Paul Bailey

The Player King

John Gielgud: Matinee Idol to Movie Star


Methuen 720pp £30 order from our bookshop

I was fifteen when I first saw John Gielgud on stage, in a special matinee performance for London schoolchildren of the then rarely produced Much Ado About Nothing. He remains the most consummate of all the Benedicks I have seen since. At one point in the afternoon, Gielgud stopped the audience’s laughter with the raising of a single finger, as if to suggest that he, Benedick, was already bored with their frivolity. I left the Phoenix Theatre in a state of euphoria, knowing that I had just witnessed magisterial comic acting.

Sign Up to our newsletter

Receive free articles, highlights from the archive, news, details of prizes, and much more.

Follow Literary Review on Twitter

  • Last Tweets

    • ‘At every waking moment Barbara Hepworth was aware of herself as a woman paving the way in a man’s world’ From the… ,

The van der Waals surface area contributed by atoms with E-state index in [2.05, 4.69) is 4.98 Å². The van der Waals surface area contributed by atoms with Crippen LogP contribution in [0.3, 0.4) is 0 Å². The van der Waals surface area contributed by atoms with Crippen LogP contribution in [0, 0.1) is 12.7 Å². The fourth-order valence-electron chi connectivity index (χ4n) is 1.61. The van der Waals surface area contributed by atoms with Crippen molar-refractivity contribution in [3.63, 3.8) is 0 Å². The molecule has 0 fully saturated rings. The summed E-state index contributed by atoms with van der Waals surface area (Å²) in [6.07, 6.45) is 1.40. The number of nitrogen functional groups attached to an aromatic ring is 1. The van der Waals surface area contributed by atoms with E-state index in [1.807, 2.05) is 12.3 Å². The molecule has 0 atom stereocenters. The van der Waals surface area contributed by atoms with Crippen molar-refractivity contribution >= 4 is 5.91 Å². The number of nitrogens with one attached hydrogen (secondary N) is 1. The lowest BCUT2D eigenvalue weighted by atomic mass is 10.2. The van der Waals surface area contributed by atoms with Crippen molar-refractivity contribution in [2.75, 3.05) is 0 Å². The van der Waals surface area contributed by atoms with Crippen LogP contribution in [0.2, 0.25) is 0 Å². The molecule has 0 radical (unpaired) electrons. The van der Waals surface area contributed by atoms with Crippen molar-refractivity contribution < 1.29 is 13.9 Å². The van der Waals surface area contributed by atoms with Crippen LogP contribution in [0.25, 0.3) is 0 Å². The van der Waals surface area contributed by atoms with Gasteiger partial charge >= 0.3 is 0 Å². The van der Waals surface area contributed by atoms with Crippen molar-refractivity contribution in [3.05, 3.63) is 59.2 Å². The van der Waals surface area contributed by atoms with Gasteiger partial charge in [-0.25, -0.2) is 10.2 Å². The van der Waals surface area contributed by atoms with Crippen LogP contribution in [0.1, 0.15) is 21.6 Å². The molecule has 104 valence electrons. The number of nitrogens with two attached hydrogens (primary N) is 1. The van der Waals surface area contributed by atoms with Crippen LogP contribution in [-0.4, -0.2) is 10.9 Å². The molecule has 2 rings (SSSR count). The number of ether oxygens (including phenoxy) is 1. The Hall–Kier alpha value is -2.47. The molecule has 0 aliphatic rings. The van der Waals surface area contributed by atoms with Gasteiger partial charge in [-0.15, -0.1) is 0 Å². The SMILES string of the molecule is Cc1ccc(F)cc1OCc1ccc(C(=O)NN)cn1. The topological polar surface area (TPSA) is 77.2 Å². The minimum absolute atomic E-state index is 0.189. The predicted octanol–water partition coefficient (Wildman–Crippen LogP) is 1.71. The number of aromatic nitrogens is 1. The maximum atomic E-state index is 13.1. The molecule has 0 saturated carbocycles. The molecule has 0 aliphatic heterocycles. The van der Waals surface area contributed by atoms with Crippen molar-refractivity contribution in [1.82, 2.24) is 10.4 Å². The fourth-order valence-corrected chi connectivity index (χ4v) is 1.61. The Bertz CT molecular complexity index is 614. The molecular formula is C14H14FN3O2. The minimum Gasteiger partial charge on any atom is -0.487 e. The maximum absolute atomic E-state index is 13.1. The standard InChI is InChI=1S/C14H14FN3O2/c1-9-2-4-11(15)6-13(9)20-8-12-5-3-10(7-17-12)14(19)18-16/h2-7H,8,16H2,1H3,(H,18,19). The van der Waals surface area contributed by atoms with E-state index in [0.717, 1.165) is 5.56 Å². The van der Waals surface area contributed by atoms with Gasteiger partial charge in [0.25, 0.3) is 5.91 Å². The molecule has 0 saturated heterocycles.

• The entertaining Howard Jacobson is in conversation with Prof John Mullan at the Queen’s Park Book Festival on Sund… ,
    • 'A modest and retiring man, Thompson spent his life describing apple varieties and recommending the best – Ribston… ,
    • 'Macfarlane is a poet with the instincts of a thriller writer, an autodidact in botany, mycology, geology and palae… ,
    • 'Some scholars attribute Shakespeare’s pre-eminence to four centuries of propaganda and not to the fact that Hamlet… ,
    • RT : We would appreciate any retweets ,
    • We've just stumbled on a gem from the LR archive. The emoluments page from May 1995, in which one reviewer asked to… ,